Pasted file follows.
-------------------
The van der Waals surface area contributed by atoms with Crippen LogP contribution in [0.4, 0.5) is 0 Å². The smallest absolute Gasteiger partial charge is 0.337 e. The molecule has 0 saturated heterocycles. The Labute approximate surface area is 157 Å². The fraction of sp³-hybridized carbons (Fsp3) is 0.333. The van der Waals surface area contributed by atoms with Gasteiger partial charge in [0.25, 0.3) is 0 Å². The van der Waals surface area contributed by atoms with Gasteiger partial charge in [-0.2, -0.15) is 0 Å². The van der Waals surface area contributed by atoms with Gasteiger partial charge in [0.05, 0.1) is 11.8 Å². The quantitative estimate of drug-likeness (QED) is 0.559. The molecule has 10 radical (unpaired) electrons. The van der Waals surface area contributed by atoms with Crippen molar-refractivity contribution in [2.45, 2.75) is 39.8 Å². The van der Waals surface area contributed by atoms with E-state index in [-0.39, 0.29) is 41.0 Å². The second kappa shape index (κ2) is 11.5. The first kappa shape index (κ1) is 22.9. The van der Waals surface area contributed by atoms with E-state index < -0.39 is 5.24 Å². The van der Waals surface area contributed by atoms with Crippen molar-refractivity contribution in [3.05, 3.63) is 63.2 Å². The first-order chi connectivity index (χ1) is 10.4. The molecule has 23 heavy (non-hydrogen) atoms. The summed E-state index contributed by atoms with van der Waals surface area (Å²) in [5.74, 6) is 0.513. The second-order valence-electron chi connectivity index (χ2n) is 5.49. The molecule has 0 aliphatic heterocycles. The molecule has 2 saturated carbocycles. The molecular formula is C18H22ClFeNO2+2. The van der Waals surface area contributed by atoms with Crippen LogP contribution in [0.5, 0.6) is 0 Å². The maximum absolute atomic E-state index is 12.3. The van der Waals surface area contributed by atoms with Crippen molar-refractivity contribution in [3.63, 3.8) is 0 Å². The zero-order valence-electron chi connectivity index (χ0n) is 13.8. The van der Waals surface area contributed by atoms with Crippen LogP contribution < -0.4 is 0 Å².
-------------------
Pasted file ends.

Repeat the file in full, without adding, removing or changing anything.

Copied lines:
The van der Waals surface area contributed by atoms with Crippen LogP contribution in [0.4, 0.5) is 0 Å². The smallest absolute Gasteiger partial charge is 0.337 e. The molecule has 0 saturated heterocycles. The Labute approximate surface area is 157 Å². The fraction of sp³-hybridized carbons (Fsp3) is 0.333. The van der Waals surface area contributed by atoms with Gasteiger partial charge in [0.25, 0.3) is 0 Å². The van der Waals surface area contributed by atoms with Gasteiger partial charge in [-0.2, -0.15) is 0 Å². The van der Waals surface area contributed by atoms with Gasteiger partial charge in [0.05, 0.1) is 11.8 Å². The quantitative estimate of drug-likeness (QED) is 0.559. The molecule has 10 radical (unpaired) electrons. The van der Waals surface area contributed by atoms with Crippen molar-refractivity contribution in [2.45, 2.75) is 39.8 Å². The van der Waals surface area contributed by atoms with E-state index in [-0.39, 0.29) is 41.0 Å². The second kappa shape index (κ2) is 11.5. The first kappa shape index (κ1) is 22.9. The van der Waals surface area contributed by atoms with E-state index < -0.39 is 5.24 Å². The van der Waals surface area contributed by atoms with Crippen molar-refractivity contribution in [3.05, 3.63) is 63.2 Å². The first-order chi connectivity index (χ1) is 10.4. The molecule has 23 heavy (non-hydrogen) atoms. The summed E-state index contributed by atoms with van der Waals surface area (Å²) in [5.74, 6) is 0.513. The second-order valence-electron chi connectivity index (χ2n) is 5.49. The molecule has 0 aliphatic heterocycles. The molecule has 2 saturated carbocycles. The molecular formula is C18H22ClFeNO2+2. The van der Waals surface area contributed by atoms with Crippen LogP contribution in [0.5, 0.6) is 0 Å². The maximum absolute atomic E-state index is 12.3. The van der Waals surface area contributed by atoms with Crippen molar-refractivity contribution in [3.63, 3.8) is 0 Å². The zero-order valence-electron chi connectivity index (χ0n) is 13.8. The van der Waals surface area contributed by atoms with Crippen LogP contribution < -0.4 is 0 Å².